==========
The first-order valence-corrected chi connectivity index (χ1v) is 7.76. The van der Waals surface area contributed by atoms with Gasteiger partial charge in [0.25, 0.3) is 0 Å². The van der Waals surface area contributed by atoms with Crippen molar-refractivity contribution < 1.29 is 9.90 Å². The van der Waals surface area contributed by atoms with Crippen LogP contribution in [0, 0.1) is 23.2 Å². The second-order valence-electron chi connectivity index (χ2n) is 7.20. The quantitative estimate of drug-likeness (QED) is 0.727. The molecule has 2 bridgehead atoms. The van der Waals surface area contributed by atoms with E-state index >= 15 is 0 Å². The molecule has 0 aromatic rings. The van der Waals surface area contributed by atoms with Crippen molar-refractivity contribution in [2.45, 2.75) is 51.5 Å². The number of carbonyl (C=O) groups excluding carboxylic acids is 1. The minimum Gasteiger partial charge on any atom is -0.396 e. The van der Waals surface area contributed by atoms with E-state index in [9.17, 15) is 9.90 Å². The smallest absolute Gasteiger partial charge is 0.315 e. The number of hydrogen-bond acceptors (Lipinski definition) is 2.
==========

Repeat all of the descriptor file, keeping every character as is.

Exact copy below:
The first-order valence-corrected chi connectivity index (χ1v) is 7.76. The van der Waals surface area contributed by atoms with Gasteiger partial charge in [0.25, 0.3) is 0 Å². The van der Waals surface area contributed by atoms with Crippen molar-refractivity contribution < 1.29 is 9.90 Å². The van der Waals surface area contributed by atoms with Crippen LogP contribution in [0, 0.1) is 23.2 Å². The second-order valence-electron chi connectivity index (χ2n) is 7.20. The quantitative estimate of drug-likeness (QED) is 0.727. The molecule has 2 bridgehead atoms. The van der Waals surface area contributed by atoms with E-state index >= 15 is 0 Å². The molecule has 0 aromatic rings. The van der Waals surface area contributed by atoms with Crippen molar-refractivity contribution in [2.45, 2.75) is 51.5 Å². The number of carbonyl (C=O) groups excluding carboxylic acids is 1. The minimum Gasteiger partial charge on any atom is -0.396 e. The van der Waals surface area contributed by atoms with E-state index in [9.17, 15) is 9.90 Å². The smallest absolute Gasteiger partial charge is 0.315 e. The number of hydrogen-bond acceptors (Lipinski definition) is 2.